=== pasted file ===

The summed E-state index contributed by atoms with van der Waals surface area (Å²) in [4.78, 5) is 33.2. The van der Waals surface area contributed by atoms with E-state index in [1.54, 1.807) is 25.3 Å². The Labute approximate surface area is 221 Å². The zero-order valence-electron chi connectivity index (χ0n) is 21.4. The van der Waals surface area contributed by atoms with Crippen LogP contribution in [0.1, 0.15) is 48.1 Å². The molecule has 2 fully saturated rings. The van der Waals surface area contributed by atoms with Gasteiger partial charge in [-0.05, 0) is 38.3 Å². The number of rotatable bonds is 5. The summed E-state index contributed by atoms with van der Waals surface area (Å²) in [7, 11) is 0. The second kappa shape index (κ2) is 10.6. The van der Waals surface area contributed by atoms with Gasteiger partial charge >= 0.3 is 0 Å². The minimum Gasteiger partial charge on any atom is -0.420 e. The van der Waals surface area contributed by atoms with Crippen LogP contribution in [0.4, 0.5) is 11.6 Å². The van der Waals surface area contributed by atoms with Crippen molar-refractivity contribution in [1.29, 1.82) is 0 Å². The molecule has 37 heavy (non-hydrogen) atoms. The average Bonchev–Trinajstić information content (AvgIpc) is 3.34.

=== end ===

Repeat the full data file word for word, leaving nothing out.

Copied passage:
The summed E-state index contributed by atoms with van der Waals surface area (Å²) in [4.78, 5) is 33.2. The van der Waals surface area contributed by atoms with E-state index in [1.54, 1.807) is 25.3 Å². The Labute approximate surface area is 221 Å². The zero-order valence-electron chi connectivity index (χ0n) is 21.4. The van der Waals surface area contributed by atoms with Crippen LogP contribution in [0.1, 0.15) is 48.1 Å². The molecule has 2 fully saturated rings. The van der Waals surface area contributed by atoms with Gasteiger partial charge in [-0.05, 0) is 38.3 Å². The number of rotatable bonds is 5. The summed E-state index contributed by atoms with van der Waals surface area (Å²) in [7, 11) is 0. The second kappa shape index (κ2) is 10.6. The van der Waals surface area contributed by atoms with Gasteiger partial charge >= 0.3 is 0 Å². The minimum Gasteiger partial charge on any atom is -0.420 e. The van der Waals surface area contributed by atoms with Crippen LogP contribution in [0.4, 0.5) is 11.6 Å². The van der Waals surface area contributed by atoms with Crippen molar-refractivity contribution in [1.29, 1.82) is 0 Å². The molecule has 37 heavy (non-hydrogen) atoms. The average Bonchev–Trinajstić information content (AvgIpc) is 3.34.